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Dog Hollow State Forest

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Dog Hollow State Forest locator map

Dog Hollow State Forest encompasses 723 acres in Northeastern Cortland County. The Dog Hollow Public Forest Access Road provides recreational access to the interior of the eastern half of the forest. Popular recreational activities in Dog Hollow include hiking (informal, no trails), hunting, trapping, fishing, bird watching, trapping and snowmobiling.

Featured Activities


General information on hiking includes how-to and safety tips and links to rules and regulations.

There are no formal trails on the forest, but hiking is permitted anywhere unless posted otherwise.


primitive camping

General information on primitive camping includes how-to and safety tips and links to rules and regulations.

Primitive camping is allowed. Campsites must be at least 150 feet away from the nearest road, trail, or body of water. Camping for more than three nights or in groups of ten or more requires a permit from a Forest Ranger.



General information on fishing includes how-to and safety tips and links to seasons, rules and regulations.

Four winding streams flow through the thick forest, providing 1.9 miles of glittering relief for the hundreds of species who call this place "home." The streams are all part of the East Branch of the Tioughnioga River watershed.

Fishing information for Central NY is available.

Norway Spruce in Dog Hollow State Forest

Hunting & Trapping


Wildlife Management Unit: 7M

General Information on hunting and general information on trapping includes how-to and safety tips with links to seasons, rules and regulations.



General information on snowmobiling includes how-to and safety tips and links to rules and regulations.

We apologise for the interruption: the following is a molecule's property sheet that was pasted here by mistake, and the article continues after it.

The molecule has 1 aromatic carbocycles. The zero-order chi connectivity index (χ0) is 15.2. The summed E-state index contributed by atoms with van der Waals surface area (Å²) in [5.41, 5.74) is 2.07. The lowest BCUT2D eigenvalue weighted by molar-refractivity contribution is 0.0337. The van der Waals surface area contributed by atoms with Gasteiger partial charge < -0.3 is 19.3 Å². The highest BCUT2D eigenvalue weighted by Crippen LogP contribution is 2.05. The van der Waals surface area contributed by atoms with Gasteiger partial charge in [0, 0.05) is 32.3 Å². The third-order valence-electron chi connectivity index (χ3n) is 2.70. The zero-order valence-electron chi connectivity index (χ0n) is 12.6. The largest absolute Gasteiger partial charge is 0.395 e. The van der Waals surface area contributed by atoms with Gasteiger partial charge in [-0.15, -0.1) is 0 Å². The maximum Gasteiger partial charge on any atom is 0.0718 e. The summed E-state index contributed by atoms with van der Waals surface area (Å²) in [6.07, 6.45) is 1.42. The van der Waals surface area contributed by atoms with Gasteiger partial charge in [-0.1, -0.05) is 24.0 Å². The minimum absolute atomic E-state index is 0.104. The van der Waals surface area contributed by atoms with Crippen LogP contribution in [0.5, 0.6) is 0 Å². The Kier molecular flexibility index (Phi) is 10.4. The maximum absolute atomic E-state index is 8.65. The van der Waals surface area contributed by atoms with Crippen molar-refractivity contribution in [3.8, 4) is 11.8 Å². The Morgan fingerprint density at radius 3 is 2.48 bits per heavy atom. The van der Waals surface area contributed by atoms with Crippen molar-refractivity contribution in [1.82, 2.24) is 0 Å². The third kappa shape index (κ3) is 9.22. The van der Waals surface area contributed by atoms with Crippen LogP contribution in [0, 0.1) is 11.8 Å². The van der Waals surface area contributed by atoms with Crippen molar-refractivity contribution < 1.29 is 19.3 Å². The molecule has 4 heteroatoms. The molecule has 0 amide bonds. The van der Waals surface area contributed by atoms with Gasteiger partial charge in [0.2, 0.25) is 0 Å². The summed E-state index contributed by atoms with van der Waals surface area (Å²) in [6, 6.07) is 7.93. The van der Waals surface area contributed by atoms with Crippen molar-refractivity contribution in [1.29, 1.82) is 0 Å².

There are 0.8 miles of snowmobile trails that cross through the forest (see map).


General information on animals includes links to information about birds, mammals, fish, reptiles, amphibians and insects that inhabit or migrate through the state.

A 50-acre wetland area adds diversity to the mostly hilltop property and provides a diverse range of habitats for many plants and animals. The wetland creates excellent opportunities to view a variety of wildlife and plants, including beavers, great blue herons, white tail deer, and a variety of song birds and other smaller mammals and amphibians.


Dog Hollow State Forest may be accessed by taking NY Route 13 to Cheningo Road. Travel south on Cheningo road about 4.7 miles until Cheningo Solon Pond Road. Head east about 1.5 miles to Brown Road. Head north on Brown Road about 1.0 mile until Jones Road, then head east for about 0.6 miles until you reach the Dog Hollow Public Forest Access Road, which continues east for about 0.9 miles and leads to a dead end. Parking is available, but limited, from the shoulder of the road.

  • Intersection of Jones Road and Dog Hollow Road (42.6744038°N, 75.9600859°W) Google Maps (leaves DEC website)

All coordinates provided are in decimal degrees using NAD83/WGS84 datum.

Rules, Regulations and Outdoor Safety